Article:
My journey to craftsmanship - High school and college
12 February 2021
I never wanted to be a programmer.
The high school I went to was tech-oriented, though we did infinitely more soldering than coding (my engineer mind is screaming: NOT INFINITELY, UNLESS YOU DID ZERO CODING!). I mostly went there because it was a bilingual (a lot of subjects were taught in English) school and I wanted to master the language of Shakespeare. I had no interest in "tech" but my entry exam wasn't good enough to get into the better bilingual high schools.
After graduation, I had a hard time deciding about college. I wasn't particularly interested in any subject, but as university education was "free" in Hungary and I didn't see myself working with soldering irons and electronic circuits (as I was pretty bad at these), five more years to find out what my calling was seemed like a great deal. Slightly nudged by my father who fancied programming, I applied for the computer science faculty of the Technical University of Budapest. I got accepted without even writing an entry exam since my grades from high school were great and I had an advanced-level English language certificate. You see, I knew English would be useful one way or another.
You wouldn't have guessed but my class (we were ~250) was full of nerds some of whom started coding before they could walk. You kind of needed it, too, because the coding exams at the end of semesters needed to be written with pen and paper. I barely passed in the first year, where we learned C and C++, languages especially amenable to writing flawless programs in without access to a computer. I started nourishing a (misdirected) contempt towards programming languages in general, and particularly pointer arithmetics (if you don't know what that means, count yourself lucky).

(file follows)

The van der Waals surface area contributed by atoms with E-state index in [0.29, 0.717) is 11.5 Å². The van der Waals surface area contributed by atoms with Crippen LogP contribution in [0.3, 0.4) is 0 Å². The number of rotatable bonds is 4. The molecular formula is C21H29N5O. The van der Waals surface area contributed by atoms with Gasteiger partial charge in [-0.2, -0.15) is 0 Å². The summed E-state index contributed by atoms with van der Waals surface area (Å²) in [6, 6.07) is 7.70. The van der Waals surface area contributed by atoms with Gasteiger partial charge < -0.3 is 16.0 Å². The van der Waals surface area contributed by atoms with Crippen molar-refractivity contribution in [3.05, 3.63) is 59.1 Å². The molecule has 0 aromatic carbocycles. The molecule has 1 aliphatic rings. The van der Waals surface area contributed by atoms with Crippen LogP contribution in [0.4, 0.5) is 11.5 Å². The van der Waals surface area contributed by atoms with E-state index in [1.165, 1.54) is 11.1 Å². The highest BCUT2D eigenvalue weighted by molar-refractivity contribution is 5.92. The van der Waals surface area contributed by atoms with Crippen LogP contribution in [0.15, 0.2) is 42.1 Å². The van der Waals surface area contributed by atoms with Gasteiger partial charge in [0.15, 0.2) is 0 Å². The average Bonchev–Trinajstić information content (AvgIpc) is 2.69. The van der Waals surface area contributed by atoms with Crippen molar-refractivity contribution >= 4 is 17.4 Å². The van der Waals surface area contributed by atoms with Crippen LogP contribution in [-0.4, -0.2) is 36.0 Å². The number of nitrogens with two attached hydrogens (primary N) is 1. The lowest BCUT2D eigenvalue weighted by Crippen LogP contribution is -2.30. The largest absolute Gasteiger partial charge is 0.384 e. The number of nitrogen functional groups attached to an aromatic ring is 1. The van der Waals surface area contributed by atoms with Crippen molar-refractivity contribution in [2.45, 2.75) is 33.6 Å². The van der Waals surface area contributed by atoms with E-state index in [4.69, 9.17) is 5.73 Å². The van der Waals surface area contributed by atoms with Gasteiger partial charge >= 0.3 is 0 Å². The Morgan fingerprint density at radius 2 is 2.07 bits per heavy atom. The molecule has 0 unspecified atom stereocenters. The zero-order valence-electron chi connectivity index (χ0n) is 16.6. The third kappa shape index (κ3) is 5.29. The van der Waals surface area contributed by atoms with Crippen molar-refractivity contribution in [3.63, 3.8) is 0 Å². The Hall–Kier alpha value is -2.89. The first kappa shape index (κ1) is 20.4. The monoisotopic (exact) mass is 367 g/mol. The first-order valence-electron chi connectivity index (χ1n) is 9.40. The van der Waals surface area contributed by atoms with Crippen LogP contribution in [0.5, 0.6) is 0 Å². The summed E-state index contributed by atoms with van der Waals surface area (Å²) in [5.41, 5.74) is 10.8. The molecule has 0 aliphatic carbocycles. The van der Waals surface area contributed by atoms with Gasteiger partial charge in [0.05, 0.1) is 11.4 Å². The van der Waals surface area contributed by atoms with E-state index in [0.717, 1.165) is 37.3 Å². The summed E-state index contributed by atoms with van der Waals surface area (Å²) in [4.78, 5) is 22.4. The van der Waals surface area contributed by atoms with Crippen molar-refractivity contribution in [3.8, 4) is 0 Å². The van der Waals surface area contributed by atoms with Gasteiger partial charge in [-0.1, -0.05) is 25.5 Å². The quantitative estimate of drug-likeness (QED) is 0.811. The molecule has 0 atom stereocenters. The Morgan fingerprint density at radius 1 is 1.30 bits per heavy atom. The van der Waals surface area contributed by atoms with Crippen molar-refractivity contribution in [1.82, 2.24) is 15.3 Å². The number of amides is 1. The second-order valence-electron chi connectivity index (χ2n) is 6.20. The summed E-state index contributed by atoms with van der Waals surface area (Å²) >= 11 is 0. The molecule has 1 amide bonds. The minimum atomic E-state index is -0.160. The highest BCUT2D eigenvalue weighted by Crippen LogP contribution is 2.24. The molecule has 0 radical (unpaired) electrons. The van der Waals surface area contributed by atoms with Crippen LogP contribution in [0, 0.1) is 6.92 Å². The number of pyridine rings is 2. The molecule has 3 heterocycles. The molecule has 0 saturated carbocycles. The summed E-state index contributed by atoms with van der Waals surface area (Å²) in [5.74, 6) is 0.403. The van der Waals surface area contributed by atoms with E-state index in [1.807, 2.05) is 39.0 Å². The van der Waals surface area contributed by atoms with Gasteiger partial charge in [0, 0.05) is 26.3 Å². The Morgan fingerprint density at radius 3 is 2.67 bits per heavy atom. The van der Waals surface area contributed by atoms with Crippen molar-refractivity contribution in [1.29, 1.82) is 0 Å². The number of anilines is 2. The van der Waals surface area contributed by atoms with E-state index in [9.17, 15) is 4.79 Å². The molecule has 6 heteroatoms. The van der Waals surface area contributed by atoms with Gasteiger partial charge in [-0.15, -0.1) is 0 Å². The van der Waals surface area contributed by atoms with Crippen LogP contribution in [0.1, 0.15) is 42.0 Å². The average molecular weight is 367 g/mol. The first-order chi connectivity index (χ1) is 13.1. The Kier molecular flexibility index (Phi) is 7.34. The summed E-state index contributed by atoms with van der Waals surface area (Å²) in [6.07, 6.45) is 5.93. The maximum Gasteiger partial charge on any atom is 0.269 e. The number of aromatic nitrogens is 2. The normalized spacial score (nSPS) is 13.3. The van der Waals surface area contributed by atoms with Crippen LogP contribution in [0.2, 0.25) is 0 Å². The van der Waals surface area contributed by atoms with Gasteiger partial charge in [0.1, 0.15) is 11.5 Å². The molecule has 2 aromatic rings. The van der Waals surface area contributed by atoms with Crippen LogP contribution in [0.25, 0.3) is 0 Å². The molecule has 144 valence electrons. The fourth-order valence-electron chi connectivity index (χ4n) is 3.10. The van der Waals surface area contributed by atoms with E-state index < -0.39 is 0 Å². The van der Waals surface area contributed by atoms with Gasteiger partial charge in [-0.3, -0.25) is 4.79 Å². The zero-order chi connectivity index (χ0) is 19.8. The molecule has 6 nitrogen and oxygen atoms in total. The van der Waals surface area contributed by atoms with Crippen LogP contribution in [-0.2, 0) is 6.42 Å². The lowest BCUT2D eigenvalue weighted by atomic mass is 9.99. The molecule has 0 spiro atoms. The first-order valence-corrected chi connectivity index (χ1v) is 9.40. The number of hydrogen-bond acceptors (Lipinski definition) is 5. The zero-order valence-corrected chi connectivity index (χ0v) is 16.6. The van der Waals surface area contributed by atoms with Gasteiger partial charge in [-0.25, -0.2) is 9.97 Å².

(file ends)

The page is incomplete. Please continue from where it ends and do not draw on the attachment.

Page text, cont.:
I used the computer lab to have a stable, free connection to download guitar tabs I could practice at home. The year is 1996 and I remember very well how incredible it seemed to be able to download text files someone else had uploaded on the other side of the world. The possibilities!
Further years didn't help to reduce the stress when having to code, although the languages we were taught became more digestible. In my experience, universities always lag behind the practice of the craft at least a few years so the only languages that piqued my interest were SML and Prolog, which had a timeless feel to them and seemed so pure and mathematical (which I've always liked). Even with my fledging affection for certain languages, I could never get an A in any of the programming classes and received a lot of help from my high school friend -who also attended the same university- to complete homework programming assignments.
I did the last year of university in Nantes, France, with an Erasmus scholarship. It was a tremendous experience that gave me a boatload of joyful memories - I get a little teary-eyed as I'm writing this 20 years later.
In the summer of the same year, 2001, I was on a train in southern Spain traveling with a monthly Interrail ticket when my diploma was handed out in Budapest and I couldn't care less.
Grown-up Life, with a capital L, the thing teachers told me they were preparing me for when teaching subjects that were useless from a practical point of view, was expecting me. I wasn't sure if I was ready.
(To be continued.)
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